Wei Yen

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A reflection on my master's course

After getting my Bachelor's degree, I immediately got a job working in the corporate world. After a few years grinding away at a tedious job, I figured it was as good a time as any to refresh my skills. 12 months ago, I made the risky decision to leave my job and come to Canberra to do my Master of Computing at ANU, specializing in Artificial Intelligence.

So far, I only regret one thing - I should have done this sooner.

Artificial intelligence is a vast and exciting field. We are now getting at a point where the AIs of science fiction could be reality within our lifetimes. We already have phones that can talk to us almost like a human will. The last time a human beat a computer at chess was in 2002. States have to draft legislation to regulate self-driving vehicles, because they are no longer hypothetical.

It was the possibility of being able to contribute to this amazing field that drove my decision to pursue the Master's degree. Now that I am more than halfway through my course, here's a couple of thoughts I have about the experience.

Self-learning

One decision I grappled with early on was whether to pursue formal education at all. Nowadays, there's something called a "Massively Online Open Course", or a MOOC as it is clumsily called. MOOCs are essentially online courses, designed so that students can learn on at their own pace, in the comfort of their own home.

The latter option was attractive - it would have meant I don't need to quit my job and move to another country. Most MOOCs are also free, which is a huge plus. Before coming to ANU, I actually completed a course on Machine Learning on Coursera. I highly recommend it.

However, I ultimately decided that the certification, and the access to some of the smartest minds in the field, was worth the extra cost. So far, that decision seems to be paying off.

Doing the Master's degree had the nice side-benefit of allowing me to meet with other people with an equally strong interest in this field, something which is lacking in Malaysia unfortunately.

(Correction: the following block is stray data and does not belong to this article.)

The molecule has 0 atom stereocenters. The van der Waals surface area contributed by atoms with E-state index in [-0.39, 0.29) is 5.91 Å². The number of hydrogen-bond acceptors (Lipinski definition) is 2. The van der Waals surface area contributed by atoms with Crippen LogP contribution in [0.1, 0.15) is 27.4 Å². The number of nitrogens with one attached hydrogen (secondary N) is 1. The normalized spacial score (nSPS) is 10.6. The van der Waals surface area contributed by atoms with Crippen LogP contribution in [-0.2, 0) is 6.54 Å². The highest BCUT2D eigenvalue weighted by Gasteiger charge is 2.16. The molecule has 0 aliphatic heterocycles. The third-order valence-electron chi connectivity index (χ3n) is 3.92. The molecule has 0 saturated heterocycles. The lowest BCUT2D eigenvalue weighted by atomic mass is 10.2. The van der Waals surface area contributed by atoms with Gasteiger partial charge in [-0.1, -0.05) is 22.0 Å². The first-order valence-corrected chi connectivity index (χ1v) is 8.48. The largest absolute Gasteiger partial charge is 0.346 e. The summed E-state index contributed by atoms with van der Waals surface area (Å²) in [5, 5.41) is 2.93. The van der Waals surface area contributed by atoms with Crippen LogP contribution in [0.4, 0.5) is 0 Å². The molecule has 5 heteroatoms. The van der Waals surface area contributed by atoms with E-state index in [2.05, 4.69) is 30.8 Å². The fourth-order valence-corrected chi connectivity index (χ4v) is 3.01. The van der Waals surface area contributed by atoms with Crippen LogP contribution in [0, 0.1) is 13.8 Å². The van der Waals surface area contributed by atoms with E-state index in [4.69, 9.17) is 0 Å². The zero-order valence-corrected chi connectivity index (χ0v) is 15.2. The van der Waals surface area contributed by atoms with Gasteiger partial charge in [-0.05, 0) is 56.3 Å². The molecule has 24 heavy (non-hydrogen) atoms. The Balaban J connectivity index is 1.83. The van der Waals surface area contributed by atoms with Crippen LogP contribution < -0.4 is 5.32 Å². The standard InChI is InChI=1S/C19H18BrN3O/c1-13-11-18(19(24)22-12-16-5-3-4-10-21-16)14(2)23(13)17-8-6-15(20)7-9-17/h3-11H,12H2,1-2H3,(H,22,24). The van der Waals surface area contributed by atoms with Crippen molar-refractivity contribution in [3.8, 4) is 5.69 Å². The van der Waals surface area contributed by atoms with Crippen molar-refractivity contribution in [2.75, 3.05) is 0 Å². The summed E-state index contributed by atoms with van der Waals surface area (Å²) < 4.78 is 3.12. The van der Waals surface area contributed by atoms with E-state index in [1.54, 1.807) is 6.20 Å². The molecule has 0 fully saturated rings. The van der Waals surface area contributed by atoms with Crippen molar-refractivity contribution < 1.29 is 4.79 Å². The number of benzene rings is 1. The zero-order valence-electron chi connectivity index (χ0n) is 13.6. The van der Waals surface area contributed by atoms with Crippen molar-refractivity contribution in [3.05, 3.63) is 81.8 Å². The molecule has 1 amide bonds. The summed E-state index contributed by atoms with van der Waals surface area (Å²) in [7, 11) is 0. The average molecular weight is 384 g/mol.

Maths is hard

Any first-year undergraduate CS student can tell you that an AI is nothing more than just a slightly more complicated piece of software. When I first started this course, I came in thinking that 4 years of programming out in the real world should be more than enough experience.

Boy, was I ever so wrong. Never trust first-year undergrads.

The vastness of the AI space makes it a tough field to get into. It draws heavily from statistics, probability theory, linear algebra, and even a little bit of linguistics and psychology. This meant that you need a very strong grasp of foundational maths to be able to keep up with the coursework. Something which I didn't realize I lacked until I started the course.

One of my biggest weakness was that I allowed my maths skills to rust over the years. This is ironic because people who know me know that I used to be borderline obsessed with maths as a kid. I was probably one of like 3 people from my high school who genuinely thought maths was interesting.

However, what happened is that somewhere along the line, I chose to believe that maths was useless. Nothing more than an idle curiosity that has no applications out in the real world. I stashed the maths in the attic of my mind, and decided to start working on actual problems. Like making a website look pretty.

Thanks to the Master's course, I know now that the "maths is useless" mantra is a wrong one. All the cool stuff I mentioned earlier, they are built on top of some fairly complicated mathematics. If you want to build a voice-recognition software which allows you to talk to computers, you need to understand Hidden Markov Models, which in turn requires a solid understanding of probability theory. If you have a strong understanding of statistical inference, you could build Google Translate. Formal mathematics is a useful skill to have, and it's not something you can get working in the private sector.

Conclusion

In short, doing my Master's degree has been a fruitful endeavour for me so far. "It's all about the journey, not the destination", as the old cliché goes, and this journey has been an excellent one.